NEW YORK (Reuters) - (In this July 27 story, paragraph 5 corrects to say midscale brands have been announced over the past year and a half. In paragraph 12 corrects description of IHG brand to Holiday Inn Express from Holiday Inn; corrects to say new brand would aim to capture part of $20 billion market rather than to generate $20 billion in revenues on its own)
Trump Hotels, diversifying from a longtime focus on the luxury market, has about 10 hotels in the pipeline for its recently announced midscale American Idea chain, Chief Executive Eric Danziger said in an interview with Reuters.
The new chain, the product of conversations last year between President Donald Trump’s sons Donald Trump Jr. and Eric Trump about the lack of options in the midscale market, will be franchised and thus not directly operated by Trump Hotels, unlike most of the company’s other properties.
When closely held Trump Hotels, which is part of the Trump Organization, announced the brand last month, it said it had struck a deal with Chawla Pointe, LLC, to open three of the properties in Mississippi.
If the further “10 or so” properties come to fruition, the deals would thrust Trump Hotels into the midscale market at a time when other hotel companies are extending their range in that area.
“Generally that midscale product is all the same with a different name on it,” Danziger said in a phone interview this week, adding that American Idea would differentiate itself with a decor he described as “flea market chic,” with decor and design tailored to local industries and landmarks.
Danziger said most American Idea hotels would be conversions from other brands, with the first expected to open in early 2018. Advertising is set to begin next month, he said.
Danziger declined to provide further details about the potential new American Idea locations, saying the deals had not been finalized, but said the negotiations were with owners from different parts of the country.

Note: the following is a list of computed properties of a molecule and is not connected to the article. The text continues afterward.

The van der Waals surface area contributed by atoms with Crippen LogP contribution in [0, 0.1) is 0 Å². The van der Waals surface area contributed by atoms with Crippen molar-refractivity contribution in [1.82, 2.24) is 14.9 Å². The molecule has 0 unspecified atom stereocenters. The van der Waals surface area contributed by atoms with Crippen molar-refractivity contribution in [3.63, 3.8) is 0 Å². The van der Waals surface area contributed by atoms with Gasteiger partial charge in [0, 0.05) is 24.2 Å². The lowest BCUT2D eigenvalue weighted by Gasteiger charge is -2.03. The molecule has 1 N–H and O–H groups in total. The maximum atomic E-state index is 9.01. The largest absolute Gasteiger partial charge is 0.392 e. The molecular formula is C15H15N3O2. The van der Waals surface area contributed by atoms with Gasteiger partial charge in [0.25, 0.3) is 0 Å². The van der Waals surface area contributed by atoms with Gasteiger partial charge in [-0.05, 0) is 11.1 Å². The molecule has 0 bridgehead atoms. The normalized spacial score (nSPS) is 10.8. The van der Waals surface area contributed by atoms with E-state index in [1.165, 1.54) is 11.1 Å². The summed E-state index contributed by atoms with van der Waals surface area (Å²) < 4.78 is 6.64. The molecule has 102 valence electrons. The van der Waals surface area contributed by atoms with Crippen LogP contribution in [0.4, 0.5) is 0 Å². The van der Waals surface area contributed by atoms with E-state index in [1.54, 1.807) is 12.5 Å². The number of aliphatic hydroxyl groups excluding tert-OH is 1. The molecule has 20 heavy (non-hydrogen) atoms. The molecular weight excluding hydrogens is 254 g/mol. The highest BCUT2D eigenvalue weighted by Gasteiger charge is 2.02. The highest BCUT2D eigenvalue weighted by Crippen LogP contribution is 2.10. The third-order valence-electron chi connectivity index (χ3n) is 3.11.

Trump Hotels, whose best-known properties are luxury hotels in major cities like New York, Chicago, Washington and Las Vegas, earlier this year unveiled a third brand, Scion, which has lower prices than the traditional Trump hotels and is aimed at millennials.
The U.S. president turned over management of the umbrella Trump Organization in January to a trust controlled by his two oldest sons, but he still owns his businesses, including its hotels, and can draw revenue from them at any time.
Among other, larger chains, Hilton is hoping its Tru brand will eventually be its largest, supplanting the company’s Hampton Inn, Tru’s global head, Alexandra Jaritz, said in a phone interview. That brand’s room prices have risen over time, leaving a gap in Hilton’s portfolio for the $100-to-$120 price point, Jaritz said,
InterContinental also announced an unnamed midscale brand in June, which is expected to be at a price point $10 to $15 less than its Holiday Inn Express brand and could eventually capture part of an estimated $20 billion market segment, Heather Balsley, IHG’s senior vice president of Americas brands and marketing, told Reuters.
Reporting by Sophia Kunthara; Editing by Christian Plumb, Peter Cooney and Frances Kerry